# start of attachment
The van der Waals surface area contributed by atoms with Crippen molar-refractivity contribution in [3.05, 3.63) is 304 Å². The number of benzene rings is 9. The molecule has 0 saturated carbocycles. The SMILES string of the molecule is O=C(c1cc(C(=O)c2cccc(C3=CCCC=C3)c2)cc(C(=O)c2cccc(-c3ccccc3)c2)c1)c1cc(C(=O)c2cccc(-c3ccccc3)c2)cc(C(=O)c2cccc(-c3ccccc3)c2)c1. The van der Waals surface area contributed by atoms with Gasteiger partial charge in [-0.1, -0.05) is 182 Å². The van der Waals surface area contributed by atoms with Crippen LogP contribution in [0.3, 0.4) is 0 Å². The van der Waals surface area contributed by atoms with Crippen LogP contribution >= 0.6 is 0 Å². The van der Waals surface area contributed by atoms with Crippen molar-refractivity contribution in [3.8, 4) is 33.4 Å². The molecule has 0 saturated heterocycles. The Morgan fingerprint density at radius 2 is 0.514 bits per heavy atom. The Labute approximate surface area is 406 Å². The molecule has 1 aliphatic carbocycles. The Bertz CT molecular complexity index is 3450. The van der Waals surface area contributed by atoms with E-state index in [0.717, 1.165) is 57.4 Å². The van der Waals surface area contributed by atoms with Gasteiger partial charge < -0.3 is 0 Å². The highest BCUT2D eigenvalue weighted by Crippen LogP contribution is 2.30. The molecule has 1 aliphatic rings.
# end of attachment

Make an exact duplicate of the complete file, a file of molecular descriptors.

The van der Waals surface area contributed by atoms with Crippen molar-refractivity contribution in [3.05, 3.63) is 304 Å². The number of benzene rings is 9. The molecule has 0 saturated carbocycles. The SMILES string of the molecule is O=C(c1cc(C(=O)c2cccc(C3=CCCC=C3)c2)cc(C(=O)c2cccc(-c3ccccc3)c2)c1)c1cc(C(=O)c2cccc(-c3ccccc3)c2)cc(C(=O)c2cccc(-c3ccccc3)c2)c1. The van der Waals surface area contributed by atoms with Gasteiger partial charge in [-0.1, -0.05) is 182 Å². The van der Waals surface area contributed by atoms with Crippen LogP contribution in [0.3, 0.4) is 0 Å². The van der Waals surface area contributed by atoms with Crippen LogP contribution >= 0.6 is 0 Å². The van der Waals surface area contributed by atoms with Crippen molar-refractivity contribution in [3.8, 4) is 33.4 Å². The molecule has 0 saturated heterocycles. The Morgan fingerprint density at radius 2 is 0.514 bits per heavy atom. The Labute approximate surface area is 406 Å². The molecule has 1 aliphatic carbocycles. The Bertz CT molecular complexity index is 3450. The van der Waals surface area contributed by atoms with E-state index in [0.717, 1.165) is 57.4 Å². The van der Waals surface area contributed by atoms with Gasteiger partial charge < -0.3 is 0 Å². The highest BCUT2D eigenvalue weighted by Crippen LogP contribution is 2.30. The molecule has 1 aliphatic rings.